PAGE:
On many issues, Mr. Macron will be a natural ally for the Germans, including on European defense. France has been unusually passive in the last six months on the question of European security, when it is normally vocal, said Ms. Tocci of the Institute for International Affairs. “Having France back is essential for European defense, and if Macron could install some ambition, it would be very welcome,” she said.
Mr. Macron has been critical of Russia and of Moscow’s more aggressive policies in Europe, a stance likely to be strengthened by a hacking attack on Mr. Macron’s campaign thought to be carried out by groups linked to Russia just before the French presidential vote. At the same time, Tomas Valasek, director of Carnegie Europe and recently Slovakia’s ambassador to NATO, described France as “a difficult but constructive ally” inside NATO, saying that Paris would continue to be skeptical about further enlargement of the alliance and would encourage NATO-Russia dialogue.
For Britain, Mr. Macron’s election is not good news, at least on the face of things. Prime Minister Theresa May says that Britain wants a strong European Union as a partner even after it leaves. But Mr. Macron, a former banker, has taken a tough stand on the British withdrawal, known as Brexit, criticizing European leaders for trying to make a special deal with former Prime Minister David Cameron before Britons even voted to leave the bloc.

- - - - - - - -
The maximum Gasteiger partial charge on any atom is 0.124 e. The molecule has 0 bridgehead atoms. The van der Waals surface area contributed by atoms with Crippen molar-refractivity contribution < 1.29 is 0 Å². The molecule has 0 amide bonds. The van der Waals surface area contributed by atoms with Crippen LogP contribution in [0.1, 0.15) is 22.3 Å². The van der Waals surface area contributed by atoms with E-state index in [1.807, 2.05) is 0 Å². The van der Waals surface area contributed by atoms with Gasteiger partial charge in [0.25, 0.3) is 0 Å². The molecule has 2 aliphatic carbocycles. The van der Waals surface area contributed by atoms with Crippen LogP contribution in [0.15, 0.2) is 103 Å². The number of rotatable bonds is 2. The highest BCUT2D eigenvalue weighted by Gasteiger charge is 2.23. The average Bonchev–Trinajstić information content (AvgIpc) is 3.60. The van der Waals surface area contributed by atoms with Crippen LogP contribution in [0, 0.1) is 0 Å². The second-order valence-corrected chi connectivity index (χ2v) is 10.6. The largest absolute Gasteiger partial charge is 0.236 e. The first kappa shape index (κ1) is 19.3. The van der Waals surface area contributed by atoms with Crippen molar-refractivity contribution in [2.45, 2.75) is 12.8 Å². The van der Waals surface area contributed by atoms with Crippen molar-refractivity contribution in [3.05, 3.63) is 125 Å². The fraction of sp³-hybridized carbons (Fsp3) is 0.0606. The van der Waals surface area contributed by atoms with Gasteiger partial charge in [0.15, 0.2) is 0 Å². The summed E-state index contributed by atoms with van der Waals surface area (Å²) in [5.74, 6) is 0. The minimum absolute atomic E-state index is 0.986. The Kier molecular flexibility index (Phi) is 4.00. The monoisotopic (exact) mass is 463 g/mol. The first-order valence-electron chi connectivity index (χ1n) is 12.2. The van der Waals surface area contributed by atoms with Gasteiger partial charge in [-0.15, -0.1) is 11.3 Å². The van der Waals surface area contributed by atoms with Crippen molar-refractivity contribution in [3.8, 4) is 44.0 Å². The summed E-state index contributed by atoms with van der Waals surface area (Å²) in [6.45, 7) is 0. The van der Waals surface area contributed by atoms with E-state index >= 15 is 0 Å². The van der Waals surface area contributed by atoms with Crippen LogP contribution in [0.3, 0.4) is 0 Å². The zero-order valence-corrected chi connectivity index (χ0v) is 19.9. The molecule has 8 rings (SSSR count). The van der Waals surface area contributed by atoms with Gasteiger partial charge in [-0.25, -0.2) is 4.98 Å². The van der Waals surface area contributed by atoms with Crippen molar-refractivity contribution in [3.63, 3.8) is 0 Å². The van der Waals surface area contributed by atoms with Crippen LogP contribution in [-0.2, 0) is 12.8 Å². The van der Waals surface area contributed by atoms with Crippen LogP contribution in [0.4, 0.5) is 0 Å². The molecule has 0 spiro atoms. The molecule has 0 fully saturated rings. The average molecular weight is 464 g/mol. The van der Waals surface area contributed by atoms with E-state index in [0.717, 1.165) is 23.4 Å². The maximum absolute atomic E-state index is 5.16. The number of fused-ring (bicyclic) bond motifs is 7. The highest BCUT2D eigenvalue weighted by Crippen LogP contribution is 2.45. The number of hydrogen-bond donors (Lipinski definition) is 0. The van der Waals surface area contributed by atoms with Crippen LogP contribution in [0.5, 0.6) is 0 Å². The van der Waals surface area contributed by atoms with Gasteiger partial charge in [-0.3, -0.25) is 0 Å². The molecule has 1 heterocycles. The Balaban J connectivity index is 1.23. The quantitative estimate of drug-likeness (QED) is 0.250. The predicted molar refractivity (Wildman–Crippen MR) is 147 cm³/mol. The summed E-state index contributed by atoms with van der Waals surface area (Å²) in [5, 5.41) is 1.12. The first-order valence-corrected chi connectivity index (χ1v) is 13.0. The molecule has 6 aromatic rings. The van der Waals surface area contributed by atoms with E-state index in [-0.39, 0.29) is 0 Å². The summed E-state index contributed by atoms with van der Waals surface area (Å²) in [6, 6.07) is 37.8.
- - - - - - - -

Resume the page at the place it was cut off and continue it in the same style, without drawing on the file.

Mr. Macron has refused any special post-withdrawal deal for the City of London, Britain’s financial heart. He has also warned that British financial institutions should not be able to sell their services in the eurozone and has called openly for bankers, researchers and academics to leave Britain and move to France.
“It’s the British who will lose the most,” Mr. Macron said in a pre-election interview with the global affairs magazine Monocle. “You cannot enjoy rights in Europe if you are not a member — otherwise it will fall apart,” he said. “Europe is what has enabled us since 1945, in an unprecedented way, to preserve peace, security, freedom and prosperity in our continent. The British are making a serious mistake over the long term.”
After Mr. Macron’s victory, however, his top economic adviser, Jean Pisani-Ferry, used softer words on Monday. “I don’t think anybody has an interest in a hard ‘Brexit,’ ” Mr. Pisani-Ferry told the BBC. “There is a mutual interest in keeping prosperity that exists.”
Still, he said of Mr. Macron: “There will be a tough negotiation, and he will be tough.”
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